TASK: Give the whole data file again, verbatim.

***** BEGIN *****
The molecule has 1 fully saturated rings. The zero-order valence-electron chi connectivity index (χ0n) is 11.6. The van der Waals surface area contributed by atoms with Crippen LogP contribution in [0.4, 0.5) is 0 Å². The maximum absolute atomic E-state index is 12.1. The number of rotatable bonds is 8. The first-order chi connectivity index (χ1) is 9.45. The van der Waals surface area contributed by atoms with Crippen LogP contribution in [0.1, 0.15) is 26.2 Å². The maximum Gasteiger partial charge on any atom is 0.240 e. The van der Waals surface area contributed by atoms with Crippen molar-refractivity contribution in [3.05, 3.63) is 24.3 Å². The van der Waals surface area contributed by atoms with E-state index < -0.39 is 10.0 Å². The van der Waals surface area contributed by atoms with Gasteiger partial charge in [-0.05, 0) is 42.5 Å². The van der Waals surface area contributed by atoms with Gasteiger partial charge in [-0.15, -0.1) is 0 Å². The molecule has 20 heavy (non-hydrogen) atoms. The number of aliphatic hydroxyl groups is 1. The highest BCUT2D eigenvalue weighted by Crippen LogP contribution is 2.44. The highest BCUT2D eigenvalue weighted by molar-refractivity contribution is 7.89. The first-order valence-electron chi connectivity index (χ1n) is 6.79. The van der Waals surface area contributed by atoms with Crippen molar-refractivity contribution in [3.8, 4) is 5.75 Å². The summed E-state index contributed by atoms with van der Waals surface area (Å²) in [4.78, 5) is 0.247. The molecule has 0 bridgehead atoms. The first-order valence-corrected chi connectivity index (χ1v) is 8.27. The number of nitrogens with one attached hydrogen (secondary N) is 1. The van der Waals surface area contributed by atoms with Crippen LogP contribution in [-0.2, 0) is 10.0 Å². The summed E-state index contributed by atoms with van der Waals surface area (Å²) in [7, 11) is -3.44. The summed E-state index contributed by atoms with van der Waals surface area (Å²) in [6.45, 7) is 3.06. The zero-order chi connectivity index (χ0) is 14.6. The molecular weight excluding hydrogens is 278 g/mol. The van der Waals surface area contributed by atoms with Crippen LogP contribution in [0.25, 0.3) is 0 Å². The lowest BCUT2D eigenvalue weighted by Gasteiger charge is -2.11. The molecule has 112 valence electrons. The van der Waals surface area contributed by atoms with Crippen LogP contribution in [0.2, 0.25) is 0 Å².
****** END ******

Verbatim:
The molecule has 1 fully saturated rings. The zero-order valence-electron chi connectivity index (χ0n) is 11.6. The van der Waals surface area contributed by atoms with Crippen LogP contribution in [0.4, 0.5) is 0 Å². The maximum absolute atomic E-state index is 12.1. The number of rotatable bonds is 8. The first-order chi connectivity index (χ1) is 9.45. The van der Waals surface area contributed by atoms with Crippen LogP contribution in [0.1, 0.15) is 26.2 Å². The maximum Gasteiger partial charge on any atom is 0.240 e. The van der Waals surface area contributed by atoms with Crippen molar-refractivity contribution in [3.05, 3.63) is 24.3 Å². The van der Waals surface area contributed by atoms with E-state index < -0.39 is 10.0 Å². The van der Waals surface area contributed by atoms with Gasteiger partial charge in [-0.05, 0) is 42.5 Å². The van der Waals surface area contributed by atoms with Gasteiger partial charge in [-0.15, -0.1) is 0 Å². The molecule has 20 heavy (non-hydrogen) atoms. The number of aliphatic hydroxyl groups is 1. The highest BCUT2D eigenvalue weighted by Crippen LogP contribution is 2.44. The highest BCUT2D eigenvalue weighted by molar-refractivity contribution is 7.89. The first-order valence-electron chi connectivity index (χ1n) is 6.79. The van der Waals surface area contributed by atoms with Crippen molar-refractivity contribution in [3.8, 4) is 5.75 Å². The summed E-state index contributed by atoms with van der Waals surface area (Å²) in [4.78, 5) is 0.247. The molecule has 0 bridgehead atoms. The first-order valence-corrected chi connectivity index (χ1v) is 8.27. The number of nitrogens with one attached hydrogen (secondary N) is 1. The van der Waals surface area contributed by atoms with Crippen LogP contribution in [-0.2, 0) is 10.0 Å². The summed E-state index contributed by atoms with van der Waals surface area (Å²) in [7, 11) is -3.44. The summed E-state index contributed by atoms with van der Waals surface area (Å²) in [6.45, 7) is 3.06. The zero-order chi connectivity index (χ0) is 14.6. The molecular weight excluding hydrogens is 278 g/mol. The van der Waals surface area contributed by atoms with Crippen LogP contribution in [0.25, 0.3) is 0 Å². The lowest BCUT2D eigenvalue weighted by Gasteiger charge is -2.11. The molecule has 112 valence electrons. The van der Waals surface area contributed by atoms with Crippen LogP contribution in [0.2, 0.25) is 0 Å².